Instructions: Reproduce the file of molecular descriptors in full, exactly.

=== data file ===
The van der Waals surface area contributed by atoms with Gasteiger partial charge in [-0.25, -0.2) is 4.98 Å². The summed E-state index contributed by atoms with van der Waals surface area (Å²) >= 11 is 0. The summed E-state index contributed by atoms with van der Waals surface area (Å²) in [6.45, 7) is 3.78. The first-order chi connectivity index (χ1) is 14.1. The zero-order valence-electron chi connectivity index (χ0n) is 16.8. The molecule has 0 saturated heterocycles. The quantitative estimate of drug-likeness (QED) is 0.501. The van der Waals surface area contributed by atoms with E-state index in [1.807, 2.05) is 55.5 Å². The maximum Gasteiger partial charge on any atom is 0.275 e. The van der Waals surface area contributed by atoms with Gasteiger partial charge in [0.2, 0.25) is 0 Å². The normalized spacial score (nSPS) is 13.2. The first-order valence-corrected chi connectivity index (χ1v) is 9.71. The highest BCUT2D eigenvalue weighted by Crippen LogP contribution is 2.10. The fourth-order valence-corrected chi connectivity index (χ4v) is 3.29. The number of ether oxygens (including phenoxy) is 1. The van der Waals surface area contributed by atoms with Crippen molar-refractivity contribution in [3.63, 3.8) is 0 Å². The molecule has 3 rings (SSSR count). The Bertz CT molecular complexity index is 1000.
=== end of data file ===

The van der Waals surface area contributed by atoms with Gasteiger partial charge in [-0.25, -0.2) is 4.98 Å². The summed E-state index contributed by atoms with van der Waals surface area (Å²) >= 11 is 0. The summed E-state index contributed by atoms with van der Waals surface area (Å²) in [6.45, 7) is 3.78. The first-order chi connectivity index (χ1) is 14.1. The zero-order valence-electron chi connectivity index (χ0n) is 16.8. The molecule has 0 saturated heterocycles. The quantitative estimate of drug-likeness (QED) is 0.501. The van der Waals surface area contributed by atoms with E-state index in [1.807, 2.05) is 55.5 Å². The maximum Gasteiger partial charge on any atom is 0.275 e. The van der Waals surface area contributed by atoms with Gasteiger partial charge in [0.2, 0.25) is 0 Å². The normalized spacial score (nSPS) is 13.2. The first-order valence-corrected chi connectivity index (χ1v) is 9.71. The highest BCUT2D eigenvalue weighted by Crippen LogP contribution is 2.10. The fourth-order valence-corrected chi connectivity index (χ4v) is 3.29. The number of ether oxygens (including phenoxy) is 1. The van der Waals surface area contributed by atoms with Crippen molar-refractivity contribution in [3.63, 3.8) is 0 Å². The molecule has 3 rings (SSSR count). The Bertz CT molecular complexity index is 1000.